Asset Deal

An acquisition-like transaction where the purchaser buys specific assets (and liabilities) of a business, as opposed to purchasing the entire company.

What is an Asset Deal?

An asset deal is a transaction where the buyer purchases the operating assets of a business. The purchaser enters into a transaction with the company running the business, and not with the shareholders of the company.

In practice, if a transfer of business does not take the form of capital acquisition (i.e. a share deal), it should likely be regarded as an asset deal. Accounting and tax treatments will apply accordingly on the basis of an asset transfer. From an accounting perspective, the buyer records the assets and liabilities at the fair market value assigned to them as part of the transaction.

An asset sale, contrary to popular belief, does not necessarily mean equipment or liquidation sale. The object of such transaction is the acquisition of certain assets and the assumption of certain liabilities comprising the business. The seller and the purchaser consummate such an acquisition by means of an “Assets Purchase Agreement” (APA). Assets purchased include tangible (fixtures, furniture, equipment, inventory, leaseholds, etc.) as well as intangible (brand name, client list, contracts, etc.). From a balance sheet perspective, the purchaser’s company records the acquisition by the appropriate amount as an investment and lists the acquired assets with their negotiated purchase price. The seller’s company continues its existence post-closing and shows an increase in cash proceeds from the transaction, removing the sold assets from its balance sheet.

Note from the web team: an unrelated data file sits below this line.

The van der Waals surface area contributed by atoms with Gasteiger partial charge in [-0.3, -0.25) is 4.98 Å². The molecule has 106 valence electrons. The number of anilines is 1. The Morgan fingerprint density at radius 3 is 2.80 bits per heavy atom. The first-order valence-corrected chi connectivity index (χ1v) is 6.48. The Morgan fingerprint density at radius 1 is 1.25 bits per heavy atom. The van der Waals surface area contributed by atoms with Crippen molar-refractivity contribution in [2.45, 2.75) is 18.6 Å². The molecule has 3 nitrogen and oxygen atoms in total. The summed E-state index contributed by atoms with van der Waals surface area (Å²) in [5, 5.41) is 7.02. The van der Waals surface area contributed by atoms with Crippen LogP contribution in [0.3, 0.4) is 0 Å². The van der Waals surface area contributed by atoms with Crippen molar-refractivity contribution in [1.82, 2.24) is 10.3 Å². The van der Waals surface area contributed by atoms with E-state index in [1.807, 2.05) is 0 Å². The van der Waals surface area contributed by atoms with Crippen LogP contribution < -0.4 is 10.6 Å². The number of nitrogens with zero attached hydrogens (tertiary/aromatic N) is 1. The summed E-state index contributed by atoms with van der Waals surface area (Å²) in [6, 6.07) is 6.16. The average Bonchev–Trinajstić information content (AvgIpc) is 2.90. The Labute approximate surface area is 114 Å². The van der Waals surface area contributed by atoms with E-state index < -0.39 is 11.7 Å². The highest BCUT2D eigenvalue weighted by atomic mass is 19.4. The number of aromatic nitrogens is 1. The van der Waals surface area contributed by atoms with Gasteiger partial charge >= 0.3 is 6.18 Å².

Traditionally, buyers’ preference for asset deals is explained by their desire to select the assets to be covered by the sale.  The major advantage from a purchaser’s perspective in executing an asset deal is the clear severance of liabilities (employees, creditors, etc.) associated with the business pre-closing. Another advantage of the asset deal for the purchaser is the possibility to renegotiate the allocation of the purchased assets in a more tax efficient way.

Also, asset deal structures allows the buyer to control, to a greater extent, risks and historical obligations of the business being transferred. Thus, as a general rule, the seller will retain business-related obligations; and in unstable economic environment, buyers can delineate historical responsibility in favor of structured asset deals.

An asset sale might require a longer preparation and negotiation of all the deal aspects (including asset allocated, employment termination and rehiring, lease assignment, contract transferability, creditor payouts, etc). However, once all these issues are addressed, moving to closing and completing the transaction is a formality.